Week Determination Standards
Using this tab, you can change the week's standard to either none or ISO 8601.
This tab changes the start date of the fiscal year.
First Day Of Week
You can use this tab to change the day you'd like the Slicer's week to start.
Using this, you can change the Range Header's font color and size. You can also toggle the Range Header off.
This tab allows you to change the color of the selected and unselected cells.
This tab allows you to change the color of the granularity scale and its slider. You can also turn off granularities you do not want available in your Slicer.
This tab allows you to change the labels' font color and size. Toggling off the Display all causes only the label of the granularity chosen to be shown.
Scroll position auto adjustment
Toggling on this option automatically adjusts the Slicer view (scroll position) whenever a change is made to the selection.
This allows you to change the size of your diagram and its position.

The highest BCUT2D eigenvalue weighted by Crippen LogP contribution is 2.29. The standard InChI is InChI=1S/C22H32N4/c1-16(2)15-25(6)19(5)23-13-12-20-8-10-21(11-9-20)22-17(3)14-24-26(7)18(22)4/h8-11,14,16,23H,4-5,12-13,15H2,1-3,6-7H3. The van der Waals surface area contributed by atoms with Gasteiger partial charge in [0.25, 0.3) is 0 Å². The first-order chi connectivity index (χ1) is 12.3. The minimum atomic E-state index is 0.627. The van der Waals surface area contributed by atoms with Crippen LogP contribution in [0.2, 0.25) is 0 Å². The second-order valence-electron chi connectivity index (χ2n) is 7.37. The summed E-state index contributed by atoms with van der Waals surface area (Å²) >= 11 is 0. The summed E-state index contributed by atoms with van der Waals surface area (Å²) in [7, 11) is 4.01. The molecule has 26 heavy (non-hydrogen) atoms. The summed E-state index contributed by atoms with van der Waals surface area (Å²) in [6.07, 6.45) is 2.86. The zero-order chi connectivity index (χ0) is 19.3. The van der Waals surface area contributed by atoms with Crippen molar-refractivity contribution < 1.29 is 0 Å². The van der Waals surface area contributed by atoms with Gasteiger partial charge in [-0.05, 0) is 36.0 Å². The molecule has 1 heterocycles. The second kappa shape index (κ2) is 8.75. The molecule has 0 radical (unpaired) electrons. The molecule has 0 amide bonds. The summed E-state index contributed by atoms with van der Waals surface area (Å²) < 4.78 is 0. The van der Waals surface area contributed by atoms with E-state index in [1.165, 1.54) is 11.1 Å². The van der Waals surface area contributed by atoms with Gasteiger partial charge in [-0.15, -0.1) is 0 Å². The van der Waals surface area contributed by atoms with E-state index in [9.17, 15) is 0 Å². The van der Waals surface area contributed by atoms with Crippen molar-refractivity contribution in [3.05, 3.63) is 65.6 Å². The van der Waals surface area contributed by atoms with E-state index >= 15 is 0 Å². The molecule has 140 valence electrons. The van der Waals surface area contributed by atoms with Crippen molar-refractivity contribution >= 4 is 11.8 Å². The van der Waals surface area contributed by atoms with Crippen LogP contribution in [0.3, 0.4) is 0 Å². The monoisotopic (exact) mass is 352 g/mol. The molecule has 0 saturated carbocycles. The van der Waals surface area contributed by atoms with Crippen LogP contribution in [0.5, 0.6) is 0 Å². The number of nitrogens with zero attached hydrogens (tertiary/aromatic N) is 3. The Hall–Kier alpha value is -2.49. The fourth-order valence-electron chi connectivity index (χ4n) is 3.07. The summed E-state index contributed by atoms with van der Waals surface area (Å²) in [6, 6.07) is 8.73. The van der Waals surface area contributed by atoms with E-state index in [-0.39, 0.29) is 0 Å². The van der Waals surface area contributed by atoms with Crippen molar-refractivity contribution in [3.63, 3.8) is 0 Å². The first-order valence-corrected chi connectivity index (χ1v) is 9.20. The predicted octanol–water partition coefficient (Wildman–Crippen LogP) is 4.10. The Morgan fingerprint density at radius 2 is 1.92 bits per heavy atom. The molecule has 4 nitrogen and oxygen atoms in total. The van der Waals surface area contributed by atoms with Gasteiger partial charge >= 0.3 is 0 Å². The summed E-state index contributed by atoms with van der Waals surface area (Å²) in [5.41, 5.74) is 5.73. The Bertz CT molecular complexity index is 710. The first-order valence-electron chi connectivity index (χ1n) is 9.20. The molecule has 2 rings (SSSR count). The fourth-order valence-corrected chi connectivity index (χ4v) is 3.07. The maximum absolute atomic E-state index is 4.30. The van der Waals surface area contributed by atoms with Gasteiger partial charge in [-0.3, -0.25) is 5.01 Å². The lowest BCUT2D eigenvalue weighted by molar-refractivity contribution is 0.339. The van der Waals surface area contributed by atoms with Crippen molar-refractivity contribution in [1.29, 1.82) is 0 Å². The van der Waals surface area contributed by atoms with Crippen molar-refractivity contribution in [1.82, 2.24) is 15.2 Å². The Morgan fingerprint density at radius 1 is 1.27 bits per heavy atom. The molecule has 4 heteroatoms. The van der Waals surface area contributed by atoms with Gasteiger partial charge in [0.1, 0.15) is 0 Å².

This tab allows you to format your diagram's title.
It allows you to change the background, add a visual border, and add a shadow.
This option allows you to customize the header icons, i.e., change their color, background color, etc.
Allows you to toggle various icons on/off.
Allows you to add descriptions to the visual, which can be read when the visual is selected.
Formatted Timeline Slicer
Now we can view the result of our customizations.
The slicer looks much more visually appealing now. Of course, you can modify your slicer according to your theme so that it accents the other visualizations linked to it.
Conduct Analysis and Conclusion
Now that we have fully set up our visualizations, we can analyze our sales data. You can now select different granularities and different slices within those. This will allow you to analyze data within other slices and extrapolate more data and trends.
In this article, we emphasized the importance of a Timeline Slicer. We demonstrated how it is used alongside other visualizations which use data with a time element, allowing you to summarize data between various periods and examine trends. We then presented the steps to create a dataset with dates using MySQL and then use a Timeline Slicer alongside a Line Chart within Microsoft's Power BI. These same techniques and steps can also be used with other data sources like SQL Server.
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Article Last Updated: 2023-04-12